Ernie was heading back to work the next day when the klaxons went off again. The catlet flattened himself against the bulkhead as crew ran to stations, then he hurried to Engineering for his orders. The Engineer was shaking his head with disbelief over the demands on his crew, while shouting them into progress. Ernie couldn't follow the rough diagrams flying across the coms, and didn't dare distract the Engineer, so he quietly set to work checking the tool kits and restocking emergency supply caches. The ice machine in the bar needed tending at least once a week. He had plenty to do, and he did it.
He was tracing a wiring problem, hunched in an air duct serving a back passageway on the third deck, starboard side. Just behind a vent, but without his vest, he was invisible in the shadows. They didn't see him. But he heard them. He listened very carefully.
When he was certain they were gone, Ernie ran for the bridge. It was, most definitely, not his territory, but Rennie would know what to do. Rennie would know who to tell.
Rennie wasn't there.
“Ernie,” said a woman with a coffee cup. Ernie slammed his butt on the deck and braced for the Bosun. “Looking for Miss Renegade?” Ernie nodded, crisply. “Try the library, she's still working off her debt.” Ernie nodded again, and then dashed off at the woman's wave.
Rennie was in the library, dutifully watching the Librarian sew a book back together. The threads moved in very interesting ways, but Rennie was most definitely not putting one paw near that book. She sat up when Ernie arrived. The Librarian looked up. “You don't come in here, do you. I'm guessing you need her?” Ernie, politely seated at attention, gave her a nod. “This can't wait?” Ernie shook his head. “Go on, you two. I'll see you tomorrow, young Renegade.” Rennie nodded appreciation and leaped to her brother's side.
Rennie did know whom to tell. She bolted for the officers’ quarters, faced the door, took a deep breath to marshal her resolve, and began scrabbling. Ernie watched her, stunned by shock, then caught on and bent to help. The door came ajar. A very tall man looked down on them. His impossibly handsome face was lined with fatigue. Even his boots looked worn. He peered at them.
Both catlets slammed their butt on the floor and braced. "One assumes there is an explanation for this?" Both nodded. He sighed and gestured them in. Rennie followed his hand and jumped to her accustomed place on his desk. Ernie hesitated, then followed. The Captain sank into his chair.
"So, an emergency." Twin nods. "But not something with engines, or you would have taken it to the Engineer?" Nod. "Something you discovered, and took to Rennie, and she brought you to me." Nods. He swore, the mild tone of a man too tired to be linguistically creative. "Right, let's have it."
Rennie and Ernie looked at each other. Then Rennie jumped to the ground and began to act out two people conversing, while Ernie peered down from hiding. "Ernie overheard something." Nods. "But what? Lord, I wish you cats would learn to communicate."
Rennie rocked back on her tail in astonishment. Ernie almost thought the unthinkable, that a tiny hiss escaped.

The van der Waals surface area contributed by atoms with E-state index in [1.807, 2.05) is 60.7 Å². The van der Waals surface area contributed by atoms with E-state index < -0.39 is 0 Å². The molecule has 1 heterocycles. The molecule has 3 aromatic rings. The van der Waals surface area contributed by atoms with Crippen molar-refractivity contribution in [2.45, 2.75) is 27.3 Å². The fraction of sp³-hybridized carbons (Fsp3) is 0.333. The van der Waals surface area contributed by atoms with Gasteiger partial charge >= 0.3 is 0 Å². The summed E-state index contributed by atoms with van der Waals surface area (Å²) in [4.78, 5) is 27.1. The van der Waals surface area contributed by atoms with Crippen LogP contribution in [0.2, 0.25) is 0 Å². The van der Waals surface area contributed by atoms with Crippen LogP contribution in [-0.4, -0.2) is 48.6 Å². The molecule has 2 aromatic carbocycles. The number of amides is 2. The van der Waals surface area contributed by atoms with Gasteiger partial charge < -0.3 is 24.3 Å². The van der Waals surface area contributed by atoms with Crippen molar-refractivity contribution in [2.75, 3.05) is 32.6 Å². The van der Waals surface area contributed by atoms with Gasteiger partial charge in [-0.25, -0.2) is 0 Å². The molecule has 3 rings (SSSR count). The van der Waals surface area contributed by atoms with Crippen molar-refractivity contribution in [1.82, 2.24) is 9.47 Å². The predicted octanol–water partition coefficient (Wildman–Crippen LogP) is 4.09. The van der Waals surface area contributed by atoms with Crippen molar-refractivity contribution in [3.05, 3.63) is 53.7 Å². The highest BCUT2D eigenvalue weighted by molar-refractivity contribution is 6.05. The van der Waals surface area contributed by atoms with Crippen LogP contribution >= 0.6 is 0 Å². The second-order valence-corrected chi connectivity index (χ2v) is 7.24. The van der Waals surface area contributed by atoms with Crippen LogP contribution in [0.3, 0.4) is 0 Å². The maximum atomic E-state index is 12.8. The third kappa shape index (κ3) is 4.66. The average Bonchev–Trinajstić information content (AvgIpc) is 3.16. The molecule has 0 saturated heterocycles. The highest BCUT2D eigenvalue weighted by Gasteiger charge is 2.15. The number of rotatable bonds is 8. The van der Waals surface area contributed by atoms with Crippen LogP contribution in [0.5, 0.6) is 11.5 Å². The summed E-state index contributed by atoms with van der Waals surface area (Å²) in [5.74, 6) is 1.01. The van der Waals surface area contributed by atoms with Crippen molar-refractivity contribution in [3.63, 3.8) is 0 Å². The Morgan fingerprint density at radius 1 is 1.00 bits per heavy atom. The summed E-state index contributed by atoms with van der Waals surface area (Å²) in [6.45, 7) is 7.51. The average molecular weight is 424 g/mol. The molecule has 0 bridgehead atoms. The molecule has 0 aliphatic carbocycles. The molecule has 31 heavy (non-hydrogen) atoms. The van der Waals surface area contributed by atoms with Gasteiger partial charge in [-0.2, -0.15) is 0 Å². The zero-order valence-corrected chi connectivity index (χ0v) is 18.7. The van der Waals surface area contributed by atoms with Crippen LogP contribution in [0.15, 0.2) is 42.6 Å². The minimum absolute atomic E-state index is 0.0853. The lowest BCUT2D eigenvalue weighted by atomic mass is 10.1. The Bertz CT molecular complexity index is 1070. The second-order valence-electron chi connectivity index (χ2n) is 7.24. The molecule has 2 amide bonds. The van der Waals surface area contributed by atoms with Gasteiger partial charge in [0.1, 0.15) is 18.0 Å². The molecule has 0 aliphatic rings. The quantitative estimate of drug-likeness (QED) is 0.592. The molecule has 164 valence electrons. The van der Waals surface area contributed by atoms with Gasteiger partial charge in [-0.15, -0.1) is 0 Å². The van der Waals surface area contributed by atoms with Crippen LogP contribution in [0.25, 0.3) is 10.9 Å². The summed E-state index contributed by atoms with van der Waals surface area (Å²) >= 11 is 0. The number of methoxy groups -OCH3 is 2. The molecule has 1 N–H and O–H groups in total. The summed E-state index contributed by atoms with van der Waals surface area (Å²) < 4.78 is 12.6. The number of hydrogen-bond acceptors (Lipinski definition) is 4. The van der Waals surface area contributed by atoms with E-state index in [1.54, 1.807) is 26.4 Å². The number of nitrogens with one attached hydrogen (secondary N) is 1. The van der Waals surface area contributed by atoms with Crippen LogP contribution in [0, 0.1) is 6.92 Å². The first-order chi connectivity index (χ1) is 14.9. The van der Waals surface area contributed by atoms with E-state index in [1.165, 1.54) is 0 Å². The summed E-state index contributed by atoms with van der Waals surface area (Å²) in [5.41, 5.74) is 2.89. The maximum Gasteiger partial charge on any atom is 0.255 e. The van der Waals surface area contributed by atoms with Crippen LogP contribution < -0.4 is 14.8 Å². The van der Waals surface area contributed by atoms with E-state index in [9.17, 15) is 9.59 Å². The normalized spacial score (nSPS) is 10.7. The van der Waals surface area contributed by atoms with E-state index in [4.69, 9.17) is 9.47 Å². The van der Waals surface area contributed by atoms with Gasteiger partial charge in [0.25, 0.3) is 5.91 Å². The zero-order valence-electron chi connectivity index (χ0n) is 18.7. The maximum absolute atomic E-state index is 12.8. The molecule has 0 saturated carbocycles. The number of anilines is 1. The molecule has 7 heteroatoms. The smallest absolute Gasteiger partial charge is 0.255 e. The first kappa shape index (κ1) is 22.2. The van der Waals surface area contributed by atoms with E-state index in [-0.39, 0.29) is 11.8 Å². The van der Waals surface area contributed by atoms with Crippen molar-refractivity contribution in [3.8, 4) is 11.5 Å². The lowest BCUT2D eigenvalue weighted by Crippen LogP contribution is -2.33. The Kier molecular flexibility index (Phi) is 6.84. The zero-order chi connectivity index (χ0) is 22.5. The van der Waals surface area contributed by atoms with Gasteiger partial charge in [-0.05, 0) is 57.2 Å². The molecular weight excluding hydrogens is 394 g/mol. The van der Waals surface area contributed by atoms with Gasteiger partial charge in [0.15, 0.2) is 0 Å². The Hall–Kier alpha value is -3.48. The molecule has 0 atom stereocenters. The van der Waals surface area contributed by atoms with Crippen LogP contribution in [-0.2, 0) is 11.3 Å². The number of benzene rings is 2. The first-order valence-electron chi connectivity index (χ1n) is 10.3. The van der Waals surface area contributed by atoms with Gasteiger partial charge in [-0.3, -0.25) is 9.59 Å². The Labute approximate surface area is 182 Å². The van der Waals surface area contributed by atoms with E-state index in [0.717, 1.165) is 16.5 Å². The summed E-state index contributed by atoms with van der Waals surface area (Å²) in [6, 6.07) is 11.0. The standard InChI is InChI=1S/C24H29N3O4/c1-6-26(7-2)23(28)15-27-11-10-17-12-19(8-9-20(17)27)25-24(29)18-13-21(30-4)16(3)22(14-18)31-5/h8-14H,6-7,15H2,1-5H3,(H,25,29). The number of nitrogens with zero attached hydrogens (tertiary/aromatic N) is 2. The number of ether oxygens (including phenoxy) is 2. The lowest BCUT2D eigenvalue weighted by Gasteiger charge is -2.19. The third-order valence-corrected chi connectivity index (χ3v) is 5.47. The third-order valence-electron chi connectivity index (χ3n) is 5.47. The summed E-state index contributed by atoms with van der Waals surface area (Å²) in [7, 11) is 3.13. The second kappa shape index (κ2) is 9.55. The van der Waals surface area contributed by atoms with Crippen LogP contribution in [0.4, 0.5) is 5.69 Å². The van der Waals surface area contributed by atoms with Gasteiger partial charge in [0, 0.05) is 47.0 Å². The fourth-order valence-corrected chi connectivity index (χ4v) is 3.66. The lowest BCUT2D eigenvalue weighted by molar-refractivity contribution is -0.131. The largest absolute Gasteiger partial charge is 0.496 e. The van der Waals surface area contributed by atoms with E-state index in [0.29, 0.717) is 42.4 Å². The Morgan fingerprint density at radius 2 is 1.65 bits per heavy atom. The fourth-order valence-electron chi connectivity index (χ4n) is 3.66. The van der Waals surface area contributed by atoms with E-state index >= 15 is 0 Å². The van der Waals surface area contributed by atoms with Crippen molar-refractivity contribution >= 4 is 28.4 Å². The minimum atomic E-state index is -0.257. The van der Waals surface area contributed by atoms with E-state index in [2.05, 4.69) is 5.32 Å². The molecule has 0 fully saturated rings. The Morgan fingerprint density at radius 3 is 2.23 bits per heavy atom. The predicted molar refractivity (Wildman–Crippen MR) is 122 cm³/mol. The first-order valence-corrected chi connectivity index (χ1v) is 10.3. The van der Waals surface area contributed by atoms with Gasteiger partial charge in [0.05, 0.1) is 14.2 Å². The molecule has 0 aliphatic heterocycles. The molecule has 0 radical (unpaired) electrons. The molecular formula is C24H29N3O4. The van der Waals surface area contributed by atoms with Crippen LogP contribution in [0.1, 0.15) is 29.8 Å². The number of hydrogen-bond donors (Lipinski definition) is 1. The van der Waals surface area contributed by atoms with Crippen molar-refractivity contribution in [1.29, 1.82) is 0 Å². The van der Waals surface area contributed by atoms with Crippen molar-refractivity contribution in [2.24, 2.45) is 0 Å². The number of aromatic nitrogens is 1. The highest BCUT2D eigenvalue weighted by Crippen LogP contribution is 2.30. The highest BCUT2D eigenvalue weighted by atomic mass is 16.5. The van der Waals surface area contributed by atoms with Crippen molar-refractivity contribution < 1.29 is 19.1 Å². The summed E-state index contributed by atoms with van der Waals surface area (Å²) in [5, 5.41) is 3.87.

"Ah," said the Captain. "Ah. Yes. Well. You understand every word I say, and every crewman, regardless of species, you use our systems, you're passing our exams, and the real problem is that none of us have bothered to learn YOUR language. Point. An excellent point. My apologies." Rennie looked somewhat mollified.
"So, we need to overcome my limitations," He looked at Ernie. "You log repairs, yes?" Nod. "Can you type out what they said?" Ernie nodded, XO opened a screen, and the catlet began to type. "We need bigger keyboards for you," the Captain observed thoughtfully. "I'll get on that."
He read the dialogue. "So, there are at least two aboard the Renegade, and they've diverted us to the wrong location. A trap, of course, but just to nab us, to draw us away from the Bellerophon rescue, or are they working with the locals? Did you recognize them, Ernie?" Ernie shook his head. "See their faces? No? Know their voices? No? Well, at least we know they aren't Engineering personnel. Which leaves only…everyone else on board. And no way to identify them."
Rennie coughed and tapped her nose. Smothered a sigh and tapped her nose again, very slowly and deliberately. "Scent!" The Captain smacked the desk. Ernie jumped three inches in the air, but Rennie was busy steadying the decanter while the Captain gathered the scattered pencils. Ernie tucked his slightly puffed tail around his haunches so it wouldn't show. "You can recognize their scent?" XO clarified. Ernie nodded.
"Right! Rennie, you know most of the crew by sight." Nod. "I want the pair of you to roam the ship, and find those two. Rennie, as soon as you have names, bring them to me. The two of you, stick together and be careful. These people won't hesitate to toss a nosy kitten overboard, and I'm not willing to lose either of you. Got it?" Rennie nodded, but looked a bit tense. Ernie looked worried. "This is dangerous, but there is no one else on the ship who can do this. It's a lot to ask of you. You’ve both, well, all three of you have earned your places here. This isn’t what you signed on for, but it’s what the ship needs from you right now. That’s all I can give you. We need you. Need you to be careful. And Ernie, I'll tell the Engineer I've got a special assignment for you, ok?" Ernie nodded with relief. "Be about it then. CAREFUL."